Phrase Structure Rules

Phrase Structure Rules

Phrase structure rules are ways of describing a given syntax language and are closely associated with the early stages of transformational grammar .They are used to break sentences of natural language into their “constituent parts” (also known as syntactic categories ), ie phrasal categories and lexical categories (also known as grammatical class ). A grammar that uses phrasal structure rules is a type of sentence grammatical structure – except in Computer science , which is only known as grammar , is generally context-free . Phrase structure rules as they are commonly employed operate according to the constituent relation and the grammar that employs phrasal structure rules is therefore a “constituent grammar” and as such is in contrast to the grammar of dependency , which are based on a dependency relationship.


Phrase structure rules are generally of the following format:

{\ displaystyle A \ to B \ quad C}

Meaning that constituent {\ displaystyle A}

 is separated into two sub-constituents {\ displaystyle B} and {\ displaystyle C}. Some other examples of English to follow:

{\ displaystyle S \ to NP \ quad VP}
{\ displaystyle NP \ to Det \ quad N1}
{\ displaystyle N1 \ to (AP) \ quad N1 \ quad (PP)}

In the first rule we have: S ( sentence ) consists of an NP ( noun phrase ) followed by a VP ( sentence ). The second rule is: A noun phrase consisting of a Det (determinant) followed by an N (name). Some other categories: AP ( adjective clause ), AdvP ( adverbial clause ), PP ( prepositional phrase ), etc. Applying the rules of phrasal structures in a neutral way, it is possible to generate several sentences, in this case in English. But it is also possible that the rules generate syntactically correct, but semantically meaningless phrases. The following example demonstrates this:

Colorless green ideas sleep furiously

This sentence was constructed by Noam Chomsky as a demonstration that phrasal structure rules are capable of generating syntactically correct but semantically incorrect sentences. Phrase structure rules break the sentence into its constituent parts. These constituent parts are generally represented as tree structures. The tree for Chomsky’s famous sentence can be processed as follows:

Colorless green ideas sleep furiously.

A constituent is any word or combination of words that is dominated by a single node. Thus each word is a constituent. In addition, the subject NP Colorless green ideas , and the smallest NP green ideas , and the VP sleep furiously are constituents. Phrase structure rules and tree structures that are associated with them are a form of immediate constituent analysis .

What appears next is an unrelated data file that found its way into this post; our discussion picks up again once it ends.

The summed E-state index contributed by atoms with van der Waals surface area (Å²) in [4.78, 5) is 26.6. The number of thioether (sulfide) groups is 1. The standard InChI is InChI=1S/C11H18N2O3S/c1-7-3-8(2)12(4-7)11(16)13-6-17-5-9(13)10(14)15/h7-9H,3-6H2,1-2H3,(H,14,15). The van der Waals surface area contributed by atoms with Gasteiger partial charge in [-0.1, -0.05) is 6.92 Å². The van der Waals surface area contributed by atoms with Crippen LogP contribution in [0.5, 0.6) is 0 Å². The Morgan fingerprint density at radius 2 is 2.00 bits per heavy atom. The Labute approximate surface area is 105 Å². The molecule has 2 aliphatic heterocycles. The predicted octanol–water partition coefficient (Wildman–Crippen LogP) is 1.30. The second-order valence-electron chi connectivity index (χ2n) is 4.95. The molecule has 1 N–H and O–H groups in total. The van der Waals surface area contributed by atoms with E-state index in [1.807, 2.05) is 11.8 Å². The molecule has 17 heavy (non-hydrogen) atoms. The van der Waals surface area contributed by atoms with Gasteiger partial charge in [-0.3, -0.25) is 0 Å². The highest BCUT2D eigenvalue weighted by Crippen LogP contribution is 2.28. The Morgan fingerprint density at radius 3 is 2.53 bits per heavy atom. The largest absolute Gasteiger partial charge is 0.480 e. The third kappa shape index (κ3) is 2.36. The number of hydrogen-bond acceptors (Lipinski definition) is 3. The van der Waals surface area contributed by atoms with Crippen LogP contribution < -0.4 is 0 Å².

Top down 

An important aspect of sentence rule structure is that they see sentence structure from top to bottom. The category on the left side of the arrow is the largest constituent and the immediate constituents that are on the right side are smaller constituents. Constituents are broken successively into their parts as the list of rules for a given sentence follows. This top-down approach runs counter to much work done in modern theoretical syntax. In the Minimalist, for example, the sentence structure is generated from the bottom up. The joining process brings together small constituents and creates larger constituents until it reaches the largest, that is, the sentence. Theoretical syntax abandoned the rules of phrasal structures long ago, although its importance for Computational linguistics remained intact.

Alternative approaches 

Constituent vs. dependence 

Phrase structure rules as they are commonly employed result in a phrase structure view that is “constituent based”. Just as the grammars that employ these rules are constituent grammar (= grammatical sentence structure ), as opposed to dependency grammar , which views sentence structure as based on dependency.. Which means that in order for phrasal structure rules to be applied, one has to seek a constituent-based understanding of sentence structure. The constituent ratio is one to one or more correspondents. For each word in a sentence, there is at least one node in the syntactic structure that corresponds to that word. Unlike the dependency relationship, the relationship is one to one; For each word of the sentence, there is exactly one knot in the syntactic structure that corresponds to that word. The difference is illustrated in the trees below:

Phrase structure rules: Constituency vs. dependency

The constituent tree on the left can be generated by phrasal structure rules. Sentence S is increasingly broken down into smaller parts of constituents. The dependency tree on the right side could not be generated from the phrasal structure rules (at least not as they are commonly interpreted).

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